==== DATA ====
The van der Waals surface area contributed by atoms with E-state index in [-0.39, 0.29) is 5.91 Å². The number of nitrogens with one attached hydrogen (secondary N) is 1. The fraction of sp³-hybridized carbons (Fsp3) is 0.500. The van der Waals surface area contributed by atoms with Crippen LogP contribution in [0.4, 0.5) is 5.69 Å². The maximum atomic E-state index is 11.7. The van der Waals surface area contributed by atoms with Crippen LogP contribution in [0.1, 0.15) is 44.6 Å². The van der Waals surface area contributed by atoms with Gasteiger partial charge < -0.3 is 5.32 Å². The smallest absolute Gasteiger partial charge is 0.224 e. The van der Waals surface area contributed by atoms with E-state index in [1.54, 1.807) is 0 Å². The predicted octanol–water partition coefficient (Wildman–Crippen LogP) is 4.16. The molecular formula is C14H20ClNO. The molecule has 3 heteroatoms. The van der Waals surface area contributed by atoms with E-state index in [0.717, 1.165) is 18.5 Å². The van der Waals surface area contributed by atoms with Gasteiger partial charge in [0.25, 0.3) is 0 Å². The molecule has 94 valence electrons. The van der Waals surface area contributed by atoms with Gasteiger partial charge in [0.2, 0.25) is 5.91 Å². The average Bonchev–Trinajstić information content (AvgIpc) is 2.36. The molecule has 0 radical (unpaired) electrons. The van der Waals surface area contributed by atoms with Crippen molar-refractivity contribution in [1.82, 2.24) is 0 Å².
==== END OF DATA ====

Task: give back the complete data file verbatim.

The van der Waals surface area contributed by atoms with E-state index in [-0.39, 0.29) is 5.91 Å². The number of nitrogens with one attached hydrogen (secondary N) is 1. The fraction of sp³-hybridized carbons (Fsp3) is 0.500. The van der Waals surface area contributed by atoms with Crippen LogP contribution in [0.4, 0.5) is 5.69 Å². The maximum atomic E-state index is 11.7. The van der Waals surface area contributed by atoms with Crippen LogP contribution in [0.1, 0.15) is 44.6 Å². The van der Waals surface area contributed by atoms with Gasteiger partial charge < -0.3 is 5.32 Å². The smallest absolute Gasteiger partial charge is 0.224 e. The van der Waals surface area contributed by atoms with E-state index in [1.54, 1.807) is 0 Å². The predicted octanol–water partition coefficient (Wildman–Crippen LogP) is 4.16. The molecular formula is C14H20ClNO. The molecule has 3 heteroatoms. The van der Waals surface area contributed by atoms with E-state index in [0.717, 1.165) is 18.5 Å². The van der Waals surface area contributed by atoms with Gasteiger partial charge in [0.25, 0.3) is 0 Å². The molecule has 94 valence electrons. The van der Waals surface area contributed by atoms with Gasteiger partial charge in [0.2, 0.25) is 5.91 Å². The average Bonchev–Trinajstić information content (AvgIpc) is 2.36. The molecule has 0 radical (unpaired) electrons. The van der Waals surface area contributed by atoms with Crippen molar-refractivity contribution in [1.82, 2.24) is 0 Å².